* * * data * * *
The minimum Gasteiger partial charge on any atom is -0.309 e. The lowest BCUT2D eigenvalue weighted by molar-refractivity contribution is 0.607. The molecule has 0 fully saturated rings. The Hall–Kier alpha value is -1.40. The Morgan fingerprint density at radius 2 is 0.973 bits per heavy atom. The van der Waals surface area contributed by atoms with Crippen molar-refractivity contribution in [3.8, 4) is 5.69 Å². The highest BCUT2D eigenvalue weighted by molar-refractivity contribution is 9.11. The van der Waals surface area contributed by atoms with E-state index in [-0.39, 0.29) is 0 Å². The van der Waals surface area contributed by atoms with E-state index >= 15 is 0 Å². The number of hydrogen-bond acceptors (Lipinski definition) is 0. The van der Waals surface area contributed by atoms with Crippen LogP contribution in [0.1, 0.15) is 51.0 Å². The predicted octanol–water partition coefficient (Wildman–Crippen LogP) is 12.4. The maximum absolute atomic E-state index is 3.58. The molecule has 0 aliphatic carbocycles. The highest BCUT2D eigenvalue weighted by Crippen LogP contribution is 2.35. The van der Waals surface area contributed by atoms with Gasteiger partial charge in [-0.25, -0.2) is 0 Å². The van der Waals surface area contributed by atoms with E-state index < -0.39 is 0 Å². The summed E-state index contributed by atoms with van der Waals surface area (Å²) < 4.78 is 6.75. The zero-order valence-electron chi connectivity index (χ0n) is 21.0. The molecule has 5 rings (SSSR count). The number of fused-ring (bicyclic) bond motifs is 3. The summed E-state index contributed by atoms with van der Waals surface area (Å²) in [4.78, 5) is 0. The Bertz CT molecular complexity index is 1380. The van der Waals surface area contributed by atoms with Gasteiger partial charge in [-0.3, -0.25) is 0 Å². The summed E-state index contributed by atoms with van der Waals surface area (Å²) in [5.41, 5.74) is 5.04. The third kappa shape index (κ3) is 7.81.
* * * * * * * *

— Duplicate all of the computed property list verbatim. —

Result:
The minimum Gasteiger partial charge on any atom is -0.309 e. The lowest BCUT2D eigenvalue weighted by molar-refractivity contribution is 0.607. The molecule has 0 fully saturated rings. The Hall–Kier alpha value is -1.40. The Morgan fingerprint density at radius 2 is 0.973 bits per heavy atom. The van der Waals surface area contributed by atoms with Crippen molar-refractivity contribution in [3.8, 4) is 5.69 Å². The highest BCUT2D eigenvalue weighted by molar-refractivity contribution is 9.11. The van der Waals surface area contributed by atoms with E-state index in [-0.39, 0.29) is 0 Å². The van der Waals surface area contributed by atoms with E-state index >= 15 is 0 Å². The number of hydrogen-bond acceptors (Lipinski definition) is 0. The van der Waals surface area contributed by atoms with Crippen LogP contribution in [0.1, 0.15) is 51.0 Å². The predicted octanol–water partition coefficient (Wildman–Crippen LogP) is 12.4. The maximum absolute atomic E-state index is 3.58. The molecule has 0 aliphatic carbocycles. The highest BCUT2D eigenvalue weighted by Crippen LogP contribution is 2.35. The van der Waals surface area contributed by atoms with Gasteiger partial charge in [-0.25, -0.2) is 0 Å². The van der Waals surface area contributed by atoms with E-state index < -0.39 is 0 Å². The summed E-state index contributed by atoms with van der Waals surface area (Å²) < 4.78 is 6.75. The zero-order valence-electron chi connectivity index (χ0n) is 21.0. The molecule has 5 rings (SSSR count). The number of fused-ring (bicyclic) bond motifs is 3. The summed E-state index contributed by atoms with van der Waals surface area (Å²) in [4.78, 5) is 0. The Bertz CT molecular complexity index is 1380. The van der Waals surface area contributed by atoms with Gasteiger partial charge in [-0.3, -0.25) is 0 Å². The summed E-state index contributed by atoms with van der Waals surface area (Å²) in [5.41, 5.74) is 5.04. The third kappa shape index (κ3) is 7.81.